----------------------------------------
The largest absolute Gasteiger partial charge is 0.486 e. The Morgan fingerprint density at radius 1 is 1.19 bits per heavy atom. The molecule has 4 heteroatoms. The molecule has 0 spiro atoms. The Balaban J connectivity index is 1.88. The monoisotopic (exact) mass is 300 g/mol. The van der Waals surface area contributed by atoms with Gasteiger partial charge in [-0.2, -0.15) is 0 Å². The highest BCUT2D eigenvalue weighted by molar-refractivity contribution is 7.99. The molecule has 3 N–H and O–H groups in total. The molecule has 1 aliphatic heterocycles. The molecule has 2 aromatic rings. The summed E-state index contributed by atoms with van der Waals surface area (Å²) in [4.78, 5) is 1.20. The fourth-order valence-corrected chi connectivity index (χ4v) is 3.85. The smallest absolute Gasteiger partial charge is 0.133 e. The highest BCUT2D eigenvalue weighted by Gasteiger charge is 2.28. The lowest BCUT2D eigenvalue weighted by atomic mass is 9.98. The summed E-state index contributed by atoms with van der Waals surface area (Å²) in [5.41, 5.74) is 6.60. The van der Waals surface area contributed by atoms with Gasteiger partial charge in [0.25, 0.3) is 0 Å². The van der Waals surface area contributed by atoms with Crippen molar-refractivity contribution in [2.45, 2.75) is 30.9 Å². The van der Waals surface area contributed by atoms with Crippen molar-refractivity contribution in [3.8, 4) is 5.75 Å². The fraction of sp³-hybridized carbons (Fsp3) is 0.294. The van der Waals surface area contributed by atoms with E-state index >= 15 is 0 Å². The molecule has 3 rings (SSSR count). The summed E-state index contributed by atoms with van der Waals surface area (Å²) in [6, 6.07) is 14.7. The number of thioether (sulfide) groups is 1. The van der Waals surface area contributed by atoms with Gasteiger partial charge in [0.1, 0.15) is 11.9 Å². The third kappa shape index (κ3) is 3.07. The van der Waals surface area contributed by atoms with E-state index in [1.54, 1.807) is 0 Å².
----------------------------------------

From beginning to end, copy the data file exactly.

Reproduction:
The largest absolute Gasteiger partial charge is 0.486 e. The Morgan fingerprint density at radius 1 is 1.19 bits per heavy atom. The molecule has 4 heteroatoms. The molecule has 0 spiro atoms. The Balaban J connectivity index is 1.88. The monoisotopic (exact) mass is 300 g/mol. The van der Waals surface area contributed by atoms with Gasteiger partial charge in [-0.2, -0.15) is 0 Å². The highest BCUT2D eigenvalue weighted by molar-refractivity contribution is 7.99. The molecule has 3 N–H and O–H groups in total. The molecule has 1 aliphatic heterocycles. The molecule has 2 aromatic rings. The summed E-state index contributed by atoms with van der Waals surface area (Å²) in [4.78, 5) is 1.20. The fourth-order valence-corrected chi connectivity index (χ4v) is 3.85. The smallest absolute Gasteiger partial charge is 0.133 e. The highest BCUT2D eigenvalue weighted by Gasteiger charge is 2.28. The lowest BCUT2D eigenvalue weighted by atomic mass is 9.98. The summed E-state index contributed by atoms with van der Waals surface area (Å²) in [5.41, 5.74) is 6.60. The van der Waals surface area contributed by atoms with Gasteiger partial charge in [0.25, 0.3) is 0 Å². The van der Waals surface area contributed by atoms with Crippen molar-refractivity contribution in [2.45, 2.75) is 30.9 Å². The van der Waals surface area contributed by atoms with Crippen molar-refractivity contribution in [3.8, 4) is 5.75 Å². The fraction of sp³-hybridized carbons (Fsp3) is 0.294. The van der Waals surface area contributed by atoms with E-state index >= 15 is 0 Å². The molecule has 3 rings (SSSR count). The summed E-state index contributed by atoms with van der Waals surface area (Å²) in [6, 6.07) is 14.7. The number of thioether (sulfide) groups is 1. The van der Waals surface area contributed by atoms with Gasteiger partial charge in [0.1, 0.15) is 11.9 Å². The third kappa shape index (κ3) is 3.07. The van der Waals surface area contributed by atoms with E-state index in [1.54, 1.807) is 0 Å².